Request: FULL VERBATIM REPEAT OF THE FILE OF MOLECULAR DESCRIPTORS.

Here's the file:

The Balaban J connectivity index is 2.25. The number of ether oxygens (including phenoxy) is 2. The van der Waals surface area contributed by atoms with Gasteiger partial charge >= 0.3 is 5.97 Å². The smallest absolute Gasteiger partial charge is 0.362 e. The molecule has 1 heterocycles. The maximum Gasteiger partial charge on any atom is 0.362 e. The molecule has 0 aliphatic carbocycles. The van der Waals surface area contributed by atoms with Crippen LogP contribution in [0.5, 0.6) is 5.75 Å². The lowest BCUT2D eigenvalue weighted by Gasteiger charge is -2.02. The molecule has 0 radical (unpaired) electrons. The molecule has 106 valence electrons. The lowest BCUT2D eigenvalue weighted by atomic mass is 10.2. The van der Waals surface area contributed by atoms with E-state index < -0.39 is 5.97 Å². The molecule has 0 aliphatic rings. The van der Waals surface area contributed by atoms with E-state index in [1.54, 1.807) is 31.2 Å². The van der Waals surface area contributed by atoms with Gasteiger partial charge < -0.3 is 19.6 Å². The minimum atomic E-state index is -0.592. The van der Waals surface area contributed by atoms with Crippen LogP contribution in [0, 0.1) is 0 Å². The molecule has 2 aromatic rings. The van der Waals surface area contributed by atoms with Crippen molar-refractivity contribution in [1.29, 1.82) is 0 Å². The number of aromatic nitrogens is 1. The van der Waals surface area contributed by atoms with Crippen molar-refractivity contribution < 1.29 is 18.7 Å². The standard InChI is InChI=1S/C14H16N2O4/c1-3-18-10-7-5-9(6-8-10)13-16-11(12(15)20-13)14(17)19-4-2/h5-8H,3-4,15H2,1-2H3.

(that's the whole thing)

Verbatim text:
The Balaban J connectivity index is 2.25. The number of ether oxygens (including phenoxy) is 2. The van der Waals surface area contributed by atoms with Gasteiger partial charge >= 0.3 is 5.97 Å². The smallest absolute Gasteiger partial charge is 0.362 e. The molecule has 1 heterocycles. The maximum Gasteiger partial charge on any atom is 0.362 e. The molecule has 0 aliphatic carbocycles. The van der Waals surface area contributed by atoms with Crippen LogP contribution in [0.5, 0.6) is 5.75 Å². The lowest BCUT2D eigenvalue weighted by Gasteiger charge is -2.02. The molecule has 0 radical (unpaired) electrons. The molecule has 106 valence electrons. The lowest BCUT2D eigenvalue weighted by atomic mass is 10.2. The van der Waals surface area contributed by atoms with E-state index < -0.39 is 5.97 Å². The molecule has 0 aliphatic rings. The van der Waals surface area contributed by atoms with E-state index in [1.54, 1.807) is 31.2 Å². The van der Waals surface area contributed by atoms with Gasteiger partial charge < -0.3 is 19.6 Å². The minimum atomic E-state index is -0.592. The van der Waals surface area contributed by atoms with Crippen LogP contribution in [0, 0.1) is 0 Å². The molecule has 2 aromatic rings. The van der Waals surface area contributed by atoms with Crippen molar-refractivity contribution in [1.29, 1.82) is 0 Å². The number of aromatic nitrogens is 1. The van der Waals surface area contributed by atoms with Crippen molar-refractivity contribution < 1.29 is 18.7 Å². The standard InChI is InChI=1S/C14H16N2O4/c1-3-18-10-7-5-9(6-8-10)13-16-11(12(15)20-13)14(17)19-4-2/h5-8H,3-4,15H2,1-2H3.